NEW YORK (TheStreet) -- Apparently, $3.40 per share was not Sprint Nextel's (S) - Get Report "best and final offer" for shares of Clearwire (CLWR) that it does not own.

Sprint came forward Thursday with a bid of $5 per share, or about $3.9 billion, for the minority shares. A month ago, the carrier said that $3.40 was the most it would pay for nearly 50% of Clearwire's equity. That was before satellite TV company

Dish Network

(DISH) - Get Report

came forward with a bid of $4.40 per share in late May.

Shares of

Clearwire rose 34.5 cents, or 7.3%, to $5.04 on Thursday afternoon

, with some investors perhaps expecting that Charlie Ergen's Dish will come forward with another offer.

Clearwire's board changed its recommendation on Thursday, advising shareholders to accept the offer from Sprint and reject Dish's bid. The company also pushed a special meeting of shareholders from June 24 to July 8.

Ergen has a number of options. The satellite mogul recently withdrew a $25.5 billion offer for a majority position in Sprint, challenging a bid from


. Ergen could renew his pursuit of Sprint.

T-Mobile USA

(TMUS) - Get Report

would be another option. Shares of T-Mobile rose 73 cents, or about 3.3%, to $22.96, on Thursday.

Ergen has also made a $2 billion cash offer for assets of a unit of


through a vehicle called

L-Band Acquisition

, according to bankruptcy pleadings.

Sprint, led by CEO Dan Hesse, holds just more than 50% of Clearwire. The Overland Park, Kan., telecom said that its latest bid values all of Clearwire, including debt and shares that it already owns, at more than $14 billion, or 30 cents per megahertz per person covered by its licenses.

Even though it indicated in May that it would not raise its bid, it would have been difficult for the telecom and backer Softbank to walk away.

Clearwire operates on the same 2.5 GHz spectrum that Softbank uses to deploy wireless broadband service in Japan. Softbank chairman and CEO Masayoshi Son has stated that Clearwire and its portfolio of spectrum licenses are a large part of the Sprint deal's appeal.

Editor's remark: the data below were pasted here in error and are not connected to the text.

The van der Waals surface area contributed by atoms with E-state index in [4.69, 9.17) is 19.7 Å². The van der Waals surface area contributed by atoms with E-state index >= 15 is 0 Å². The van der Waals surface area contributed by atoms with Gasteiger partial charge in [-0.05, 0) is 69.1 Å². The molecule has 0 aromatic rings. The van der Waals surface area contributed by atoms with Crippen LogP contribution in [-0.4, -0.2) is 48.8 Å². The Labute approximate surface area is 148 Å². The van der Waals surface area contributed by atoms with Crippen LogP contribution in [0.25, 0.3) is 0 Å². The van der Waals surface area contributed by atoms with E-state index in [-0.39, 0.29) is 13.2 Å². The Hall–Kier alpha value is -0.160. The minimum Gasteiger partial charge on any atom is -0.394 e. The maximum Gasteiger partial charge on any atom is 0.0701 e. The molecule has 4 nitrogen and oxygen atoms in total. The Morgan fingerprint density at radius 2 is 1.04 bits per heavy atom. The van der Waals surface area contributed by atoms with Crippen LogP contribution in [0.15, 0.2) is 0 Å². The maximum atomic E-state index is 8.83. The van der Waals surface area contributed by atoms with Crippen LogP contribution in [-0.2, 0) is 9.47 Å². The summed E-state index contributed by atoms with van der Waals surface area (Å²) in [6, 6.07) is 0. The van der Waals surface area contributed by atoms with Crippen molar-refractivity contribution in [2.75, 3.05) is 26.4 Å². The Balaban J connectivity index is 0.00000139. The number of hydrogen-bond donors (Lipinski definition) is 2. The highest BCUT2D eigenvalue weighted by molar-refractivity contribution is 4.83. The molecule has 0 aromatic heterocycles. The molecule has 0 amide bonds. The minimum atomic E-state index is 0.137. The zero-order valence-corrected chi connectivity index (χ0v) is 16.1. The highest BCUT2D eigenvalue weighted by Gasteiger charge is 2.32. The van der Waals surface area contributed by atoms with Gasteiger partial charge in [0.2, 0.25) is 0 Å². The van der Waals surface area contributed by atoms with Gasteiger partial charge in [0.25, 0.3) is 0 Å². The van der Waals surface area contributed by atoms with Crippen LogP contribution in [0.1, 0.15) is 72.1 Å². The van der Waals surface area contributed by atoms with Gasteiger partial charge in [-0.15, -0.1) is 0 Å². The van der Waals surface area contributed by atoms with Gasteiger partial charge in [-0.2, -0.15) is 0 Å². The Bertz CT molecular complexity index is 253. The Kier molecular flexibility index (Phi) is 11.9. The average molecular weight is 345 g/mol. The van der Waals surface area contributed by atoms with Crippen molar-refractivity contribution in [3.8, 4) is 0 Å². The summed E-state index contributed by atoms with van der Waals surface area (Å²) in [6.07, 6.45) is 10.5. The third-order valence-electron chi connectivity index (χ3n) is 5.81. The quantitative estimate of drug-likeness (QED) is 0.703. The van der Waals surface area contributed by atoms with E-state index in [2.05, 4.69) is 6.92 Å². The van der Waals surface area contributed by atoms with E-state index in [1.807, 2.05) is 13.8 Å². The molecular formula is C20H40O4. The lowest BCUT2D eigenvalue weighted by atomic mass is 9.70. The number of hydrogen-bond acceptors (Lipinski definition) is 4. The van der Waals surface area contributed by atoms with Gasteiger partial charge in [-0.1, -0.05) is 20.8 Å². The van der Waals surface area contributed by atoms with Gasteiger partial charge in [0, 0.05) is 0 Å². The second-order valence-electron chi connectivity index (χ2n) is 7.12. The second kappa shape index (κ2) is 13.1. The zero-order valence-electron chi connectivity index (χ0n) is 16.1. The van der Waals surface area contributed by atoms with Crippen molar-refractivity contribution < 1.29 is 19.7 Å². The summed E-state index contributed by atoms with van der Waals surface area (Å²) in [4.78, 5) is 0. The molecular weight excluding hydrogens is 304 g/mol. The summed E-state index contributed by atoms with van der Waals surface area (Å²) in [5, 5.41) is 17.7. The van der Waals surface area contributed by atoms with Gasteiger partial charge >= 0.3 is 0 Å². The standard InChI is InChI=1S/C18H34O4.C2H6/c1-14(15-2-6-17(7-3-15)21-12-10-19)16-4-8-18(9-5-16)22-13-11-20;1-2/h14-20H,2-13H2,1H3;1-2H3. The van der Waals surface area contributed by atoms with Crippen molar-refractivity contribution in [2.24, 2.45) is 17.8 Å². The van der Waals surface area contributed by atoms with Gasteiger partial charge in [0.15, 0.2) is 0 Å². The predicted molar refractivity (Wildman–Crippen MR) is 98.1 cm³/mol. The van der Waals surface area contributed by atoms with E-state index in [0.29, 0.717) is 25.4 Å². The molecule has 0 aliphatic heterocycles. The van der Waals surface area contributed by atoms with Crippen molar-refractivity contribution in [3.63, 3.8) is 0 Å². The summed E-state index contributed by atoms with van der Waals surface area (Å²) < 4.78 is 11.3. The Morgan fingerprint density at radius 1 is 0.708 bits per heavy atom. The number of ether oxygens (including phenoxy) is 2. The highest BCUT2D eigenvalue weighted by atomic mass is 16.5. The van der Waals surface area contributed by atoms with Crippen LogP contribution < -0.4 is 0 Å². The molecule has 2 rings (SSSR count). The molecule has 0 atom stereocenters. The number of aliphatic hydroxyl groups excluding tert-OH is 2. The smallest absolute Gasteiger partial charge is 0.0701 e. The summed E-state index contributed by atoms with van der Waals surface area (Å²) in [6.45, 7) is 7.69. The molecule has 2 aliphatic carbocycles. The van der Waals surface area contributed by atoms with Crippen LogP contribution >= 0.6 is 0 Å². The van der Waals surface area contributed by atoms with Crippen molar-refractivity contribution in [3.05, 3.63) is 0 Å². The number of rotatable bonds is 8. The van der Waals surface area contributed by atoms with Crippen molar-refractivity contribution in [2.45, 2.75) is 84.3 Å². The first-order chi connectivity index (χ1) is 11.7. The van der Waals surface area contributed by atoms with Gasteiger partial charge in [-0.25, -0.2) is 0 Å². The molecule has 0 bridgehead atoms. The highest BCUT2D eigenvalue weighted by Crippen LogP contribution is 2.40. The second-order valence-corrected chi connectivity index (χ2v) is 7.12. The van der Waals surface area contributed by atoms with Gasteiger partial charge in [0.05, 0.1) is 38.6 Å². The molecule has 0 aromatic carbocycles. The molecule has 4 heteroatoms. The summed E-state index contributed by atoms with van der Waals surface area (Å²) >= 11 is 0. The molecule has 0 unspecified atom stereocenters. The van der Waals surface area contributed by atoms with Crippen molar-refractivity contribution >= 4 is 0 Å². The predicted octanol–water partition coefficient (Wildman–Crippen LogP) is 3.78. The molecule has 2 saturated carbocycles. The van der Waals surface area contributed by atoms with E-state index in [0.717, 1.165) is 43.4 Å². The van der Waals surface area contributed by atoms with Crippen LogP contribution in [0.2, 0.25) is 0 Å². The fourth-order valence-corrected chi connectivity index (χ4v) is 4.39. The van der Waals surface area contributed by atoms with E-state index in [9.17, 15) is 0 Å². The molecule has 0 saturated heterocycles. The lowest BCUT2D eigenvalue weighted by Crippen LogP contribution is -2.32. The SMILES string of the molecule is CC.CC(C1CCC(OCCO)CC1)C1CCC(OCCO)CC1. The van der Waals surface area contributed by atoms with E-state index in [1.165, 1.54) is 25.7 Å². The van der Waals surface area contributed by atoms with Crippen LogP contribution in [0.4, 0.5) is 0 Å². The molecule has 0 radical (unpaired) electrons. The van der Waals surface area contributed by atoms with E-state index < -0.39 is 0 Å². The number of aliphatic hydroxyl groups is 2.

"We believe Clearwire shareholders will approve the $5 offer from Sprint regardless of any new overtures from Dish," Walt Piecyk of BTIG LLC wrote in a Thursday note. "Ergen could turn his attentions to Sprint ahead of that shareholder vote next week but it will be challenging given the need to convince a more diverse Sprint investor base."

Shares of Clearwire have more than doubled since early December, when they traded around $2.40 each. Sprint disclosed in a Dec. 13 regulatory filing that its board had authorized it to pay $2.90 per share for Clearwire's minority equity.

On Dec. 17, Sprint announced that it would pick up the minority shares for $2.97 per share.

Dish came forward with a bid of $3.30 per share on Jan. 8. Sprint trumped that bid in May with an offer of $3.30, though Ergen followed with his $4.40 bid later that month.

Sprint said it has the support of Clearwire shareholders Mount Kellett Capital Management LP, Glenview Capital Management LLC, Chesapeake Partners Management Co. and Highside Capital Management LP, which together hold about 9% of the vote.

Including the support of Comcast Corp., Intel Corp. and Bright House Networks LLC along with Clearwire executives and directors, Sprint said it has 45% of the vote.

Minority shareholder Crest Financial Ltd., which has about 4% of the total vote and has vocally oppose Sprint's prior offers, did not have an immediate response.

-- Written by Chris Nolter in New York.